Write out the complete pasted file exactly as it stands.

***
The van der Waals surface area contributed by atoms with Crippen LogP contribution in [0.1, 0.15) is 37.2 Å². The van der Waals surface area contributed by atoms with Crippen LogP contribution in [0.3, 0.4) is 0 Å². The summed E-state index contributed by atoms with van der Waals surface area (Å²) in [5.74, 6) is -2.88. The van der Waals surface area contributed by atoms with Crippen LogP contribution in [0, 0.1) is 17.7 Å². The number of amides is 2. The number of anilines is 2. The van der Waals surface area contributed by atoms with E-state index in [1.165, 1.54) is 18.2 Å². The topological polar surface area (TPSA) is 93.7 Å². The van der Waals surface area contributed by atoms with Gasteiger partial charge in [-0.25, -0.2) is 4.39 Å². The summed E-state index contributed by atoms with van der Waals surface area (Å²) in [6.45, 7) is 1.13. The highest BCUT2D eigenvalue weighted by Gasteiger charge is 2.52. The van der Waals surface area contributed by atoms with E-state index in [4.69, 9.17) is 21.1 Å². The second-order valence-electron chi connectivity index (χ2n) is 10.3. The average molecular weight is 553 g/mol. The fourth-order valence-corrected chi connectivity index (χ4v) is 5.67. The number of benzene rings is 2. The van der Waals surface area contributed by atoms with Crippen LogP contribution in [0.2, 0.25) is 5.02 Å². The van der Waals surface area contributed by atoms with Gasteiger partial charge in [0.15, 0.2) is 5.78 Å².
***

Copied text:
The van der Waals surface area contributed by atoms with Crippen LogP contribution in [0.1, 0.15) is 37.2 Å². The van der Waals surface area contributed by atoms with Crippen LogP contribution in [0.3, 0.4) is 0 Å². The summed E-state index contributed by atoms with van der Waals surface area (Å²) in [5.74, 6) is -2.88. The van der Waals surface area contributed by atoms with Crippen LogP contribution in [0, 0.1) is 17.7 Å². The number of amides is 2. The number of anilines is 2. The van der Waals surface area contributed by atoms with E-state index in [1.165, 1.54) is 18.2 Å². The topological polar surface area (TPSA) is 93.7 Å². The van der Waals surface area contributed by atoms with Gasteiger partial charge in [-0.25, -0.2) is 4.39 Å². The summed E-state index contributed by atoms with van der Waals surface area (Å²) in [6.45, 7) is 1.13. The highest BCUT2D eigenvalue weighted by Gasteiger charge is 2.52. The van der Waals surface area contributed by atoms with E-state index in [4.69, 9.17) is 21.1 Å². The second-order valence-electron chi connectivity index (χ2n) is 10.3. The average molecular weight is 553 g/mol. The fourth-order valence-corrected chi connectivity index (χ4v) is 5.67. The number of benzene rings is 2. The van der Waals surface area contributed by atoms with Crippen LogP contribution in [0.2, 0.25) is 5.02 Å². The van der Waals surface area contributed by atoms with Gasteiger partial charge in [0.15, 0.2) is 5.78 Å².